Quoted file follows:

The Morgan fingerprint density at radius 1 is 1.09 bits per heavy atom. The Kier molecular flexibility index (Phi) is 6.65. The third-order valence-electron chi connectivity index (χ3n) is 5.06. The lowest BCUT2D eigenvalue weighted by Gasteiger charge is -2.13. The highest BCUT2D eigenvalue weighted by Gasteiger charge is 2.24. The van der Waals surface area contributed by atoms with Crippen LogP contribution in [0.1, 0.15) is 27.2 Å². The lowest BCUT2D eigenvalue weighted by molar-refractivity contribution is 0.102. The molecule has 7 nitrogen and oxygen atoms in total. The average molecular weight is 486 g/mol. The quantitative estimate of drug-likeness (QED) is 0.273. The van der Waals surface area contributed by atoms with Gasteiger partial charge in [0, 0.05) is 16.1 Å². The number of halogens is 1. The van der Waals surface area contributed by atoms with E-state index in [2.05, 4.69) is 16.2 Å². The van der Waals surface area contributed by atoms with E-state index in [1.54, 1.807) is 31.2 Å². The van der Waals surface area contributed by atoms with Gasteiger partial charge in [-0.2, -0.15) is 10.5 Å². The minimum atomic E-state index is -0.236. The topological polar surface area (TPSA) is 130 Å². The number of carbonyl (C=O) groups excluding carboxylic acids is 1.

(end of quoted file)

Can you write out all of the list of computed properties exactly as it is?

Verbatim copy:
The Morgan fingerprint density at radius 1 is 1.09 bits per heavy atom. The Kier molecular flexibility index (Phi) is 6.65. The third-order valence-electron chi connectivity index (χ3n) is 5.06. The lowest BCUT2D eigenvalue weighted by Gasteiger charge is -2.13. The highest BCUT2D eigenvalue weighted by Gasteiger charge is 2.24. The van der Waals surface area contributed by atoms with Crippen LogP contribution in [0.1, 0.15) is 27.2 Å². The lowest BCUT2D eigenvalue weighted by molar-refractivity contribution is 0.102. The molecule has 7 nitrogen and oxygen atoms in total. The average molecular weight is 486 g/mol. The quantitative estimate of drug-likeness (QED) is 0.273. The van der Waals surface area contributed by atoms with Gasteiger partial charge in [0, 0.05) is 16.1 Å². The number of halogens is 1. The van der Waals surface area contributed by atoms with E-state index in [2.05, 4.69) is 16.2 Å². The van der Waals surface area contributed by atoms with E-state index in [1.54, 1.807) is 31.2 Å². The van der Waals surface area contributed by atoms with Gasteiger partial charge in [-0.2, -0.15) is 10.5 Å². The minimum atomic E-state index is -0.236. The topological polar surface area (TPSA) is 130 Å². The number of carbonyl (C=O) groups excluding carboxylic acids is 1.